The USDA's support of the dairy industry has changed the American diet and welfare state forever.

The United States' dairy surplus has reached a record high, rounding out at 1.4 billion pounds of cheese. Reports attempting to quantify this astonishing amount have deferred to metrics like "enough to wrap around the U.S. Capitol." Suffice to say, nobody's suggesting we could consume it all.

The nation eating this much cheese is not only mind-boggling: It's growing less and less likely. According to U.S. Department of Agriculture data, Americans have cut their milk consumption down from 35 pounds to an average of 15 per person annually. The excess is turned into cheese for storage and longevity (and the enjoyment of delicious cheese products). At the same time, government subsidies have continued to support dairy production, buying up surplus to keep prices steady. That leaves us with more cheese than anyone, even the experts, knows what to do with.

"What has changed—and changed fairly noticeably and fairly recently—is people are turning away from processed cheese," Cornell University agriculture economist Andrew Novakovic said in an interview with NPR. "It's the same as it is for everything else: If you've got too much of something, the price has to go down until consumption rises."

In the past, the U.S. government has supported dairy farmers through various programs and agencies, accumulating a staggering surplus with policies unique to this industry. What it's done with that surplus has changed the American welfare state and diet forever.

Early Dairy Promotion

The dairy industry has always had a close relationship with the USDA, from the formation of the country's most powerful dairy lobby, the National Dairy Council, to initial attempts at regulation. As Pacific Standard recently reported:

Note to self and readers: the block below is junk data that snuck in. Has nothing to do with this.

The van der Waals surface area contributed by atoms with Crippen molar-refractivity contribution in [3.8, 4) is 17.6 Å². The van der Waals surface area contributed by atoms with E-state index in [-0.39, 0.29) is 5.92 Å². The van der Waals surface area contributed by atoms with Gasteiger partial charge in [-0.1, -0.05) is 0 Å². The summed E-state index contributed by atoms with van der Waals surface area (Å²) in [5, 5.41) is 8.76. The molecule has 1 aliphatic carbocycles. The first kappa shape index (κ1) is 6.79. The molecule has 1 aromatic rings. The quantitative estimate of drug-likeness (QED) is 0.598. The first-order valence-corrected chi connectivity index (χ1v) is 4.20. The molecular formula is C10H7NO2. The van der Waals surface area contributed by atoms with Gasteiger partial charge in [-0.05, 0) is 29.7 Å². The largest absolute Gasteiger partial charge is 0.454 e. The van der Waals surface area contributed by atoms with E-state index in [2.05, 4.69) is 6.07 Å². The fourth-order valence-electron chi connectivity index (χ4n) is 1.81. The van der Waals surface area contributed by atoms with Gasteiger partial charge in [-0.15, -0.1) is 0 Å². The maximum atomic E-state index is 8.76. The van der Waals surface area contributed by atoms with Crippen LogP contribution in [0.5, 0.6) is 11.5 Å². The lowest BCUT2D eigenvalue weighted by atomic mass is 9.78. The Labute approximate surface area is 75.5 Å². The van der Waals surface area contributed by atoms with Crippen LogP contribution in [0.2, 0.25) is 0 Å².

After milk was first fortified with Vitamin D in the 1930s, the federal government's inaugural public-health nutrition campaign promoted it as a miracle cure, a rite of passage, and, later, a means to support the troops in World Wars I and II, as outlined in anthropologist Andrea Wiley's book Re-Imagining Milk. (Drink your milk and your vitamins: American efficiency in action.)

The federal government's price supports, which maintain a minimum price for milk, grew out of what the New York Times describes as an "outgrowth of a Depression-era commitment" to a commodity that nutritionists once hailed as a "perfect food." (This support is in addition to the $20 billion a year the government now spends on farm subsidies, according to the Cato Institute.) At the outset, these policies were intended to help a struggling industry. But as milk production surpassed demand, the government focused largely on attempts to control the boom and bust of the dairy industry's glut—with little success.

Policymakers have left many of these supports in place. As a result, dairy legislation enacted in the 1930s remains largely unchanged, according to economists Eric Erba and Andrew Novakovic. Consumer demand, however, has not: Milk consumption has declined steadily since the 1970s, guided largely by new studies linking dairy to increased risk of health problems. Cheese has fared only slightly better.

Government Cheese

Over the years, the government has gravitated toward one method of unloading dairy surplus: giving it to the poor.